Article

Variation in orthopaedic surgeons' perceptions about the indications for rotator cuff surgery.

The Hospital for Special Surgery, 525 East 70th Street, New York, NY 10021, USA.
The Journal of Bone and Joint Surgery (Impact Factor: 4.31). 10/2005; 87(9):1978-84. DOI: 10.2106/JBJS.D.02944
Source: PubMed

ABSTRACT Epidemiologic studies have demonstrated substantial variations in per capita rates of many surgical procedures, including rotator cuff repair. The purpose of the current study was to characterize orthopaedic surgeons' attitudes concerning medical decision-making about rotator cuff surgery and to investigate the associations between these beliefs and reported surgical volumes.
A survey was mailed to randomly selected orthopaedic surgeons listed in the American Academy of Orthopaedic Surgeons directory. Only individuals who had treated patients for a rotator cuff tear, or had referred patients for such treatment, within the previous year were asked to complete the two-page survey. The survey comprised fifteen questions regarding clinical opinion, including four regarding hypothetical cases. Clinical agreement was defined as >80% of the respondents answering similarly.
Of the 1100 surveys that were mailed, 539 were returned (a response rate of 49%). Of the 539 respondents, 316 (58.6%) had treated or referred patients with a rotator cuff tear in the previous year. There was a significant negative correlation between the surgeon's estimation of the failure rate of cuff repairs in the United States and that surgeon's procedure volume (r = -0.21, p = 0.0003), indicating that surgeons with a lower procedure volume are more pessimistic about the results of surgery than are those with a higher procedure volume. Arthroscopic, mini-open, and open cuff repairs were preferred by 14.5%, 46.2%, and 36.6% of the respondents, respectively. Surgeons who performed a higher volume of procedures were less likely to perform open surgery (p < 0.0001). There was clinical agreement regarding only four of the nine clinical questions and none of the four questions about the hypothetical vignettes.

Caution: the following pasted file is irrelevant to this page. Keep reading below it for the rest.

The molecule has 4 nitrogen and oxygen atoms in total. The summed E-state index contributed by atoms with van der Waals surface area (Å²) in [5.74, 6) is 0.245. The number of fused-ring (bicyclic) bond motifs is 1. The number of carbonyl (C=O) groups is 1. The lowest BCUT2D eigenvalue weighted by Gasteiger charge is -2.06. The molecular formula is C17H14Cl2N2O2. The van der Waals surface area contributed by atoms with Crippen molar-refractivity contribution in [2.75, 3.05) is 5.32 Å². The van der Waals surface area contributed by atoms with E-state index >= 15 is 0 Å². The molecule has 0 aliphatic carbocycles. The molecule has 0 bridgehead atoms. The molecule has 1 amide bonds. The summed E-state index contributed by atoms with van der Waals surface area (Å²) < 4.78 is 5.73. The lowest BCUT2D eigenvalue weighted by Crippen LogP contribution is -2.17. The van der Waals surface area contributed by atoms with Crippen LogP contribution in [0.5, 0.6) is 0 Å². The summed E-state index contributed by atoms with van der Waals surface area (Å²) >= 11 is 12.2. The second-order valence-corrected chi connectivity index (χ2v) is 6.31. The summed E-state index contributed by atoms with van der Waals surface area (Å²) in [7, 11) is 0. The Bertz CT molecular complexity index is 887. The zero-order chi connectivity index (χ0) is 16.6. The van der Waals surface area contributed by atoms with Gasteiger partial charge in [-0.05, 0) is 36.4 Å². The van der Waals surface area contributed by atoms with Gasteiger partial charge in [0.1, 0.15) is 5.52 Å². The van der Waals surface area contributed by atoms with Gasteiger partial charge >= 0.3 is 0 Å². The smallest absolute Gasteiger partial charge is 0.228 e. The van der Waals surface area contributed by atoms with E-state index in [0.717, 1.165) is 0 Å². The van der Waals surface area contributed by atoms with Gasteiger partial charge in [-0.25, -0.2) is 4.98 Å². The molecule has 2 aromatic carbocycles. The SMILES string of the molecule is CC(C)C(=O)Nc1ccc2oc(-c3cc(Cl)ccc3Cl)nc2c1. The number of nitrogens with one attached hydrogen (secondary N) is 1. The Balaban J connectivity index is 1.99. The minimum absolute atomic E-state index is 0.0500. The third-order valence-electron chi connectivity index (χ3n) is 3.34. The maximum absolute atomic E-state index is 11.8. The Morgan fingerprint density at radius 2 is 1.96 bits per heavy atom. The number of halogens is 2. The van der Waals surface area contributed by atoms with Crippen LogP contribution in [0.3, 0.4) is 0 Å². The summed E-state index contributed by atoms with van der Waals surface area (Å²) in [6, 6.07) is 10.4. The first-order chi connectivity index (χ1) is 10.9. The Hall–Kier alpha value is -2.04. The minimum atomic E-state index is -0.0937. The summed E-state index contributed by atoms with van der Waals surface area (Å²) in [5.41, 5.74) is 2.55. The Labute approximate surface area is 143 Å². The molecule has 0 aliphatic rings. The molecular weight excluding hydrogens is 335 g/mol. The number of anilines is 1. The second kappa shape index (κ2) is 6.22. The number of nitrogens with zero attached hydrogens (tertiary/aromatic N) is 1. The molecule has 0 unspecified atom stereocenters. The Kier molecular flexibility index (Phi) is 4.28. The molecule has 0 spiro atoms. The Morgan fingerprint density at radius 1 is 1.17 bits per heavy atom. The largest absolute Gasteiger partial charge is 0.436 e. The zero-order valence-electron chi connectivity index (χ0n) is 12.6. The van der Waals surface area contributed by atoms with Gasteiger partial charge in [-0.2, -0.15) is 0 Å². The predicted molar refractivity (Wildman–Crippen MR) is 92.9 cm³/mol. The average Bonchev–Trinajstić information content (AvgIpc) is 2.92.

We found significant variation in surgical decision-making and a lack of clinical agreement among orthopaedic surgeons about rotator cuff surgery. There was a positive correlation between the volume of procedures performed by the surgeon and the surgeon's perception of outcome, with surgeons who had a higher procedure volume being more enthusiastic about rotator cuff surgery than those who had a lower procedure volume.

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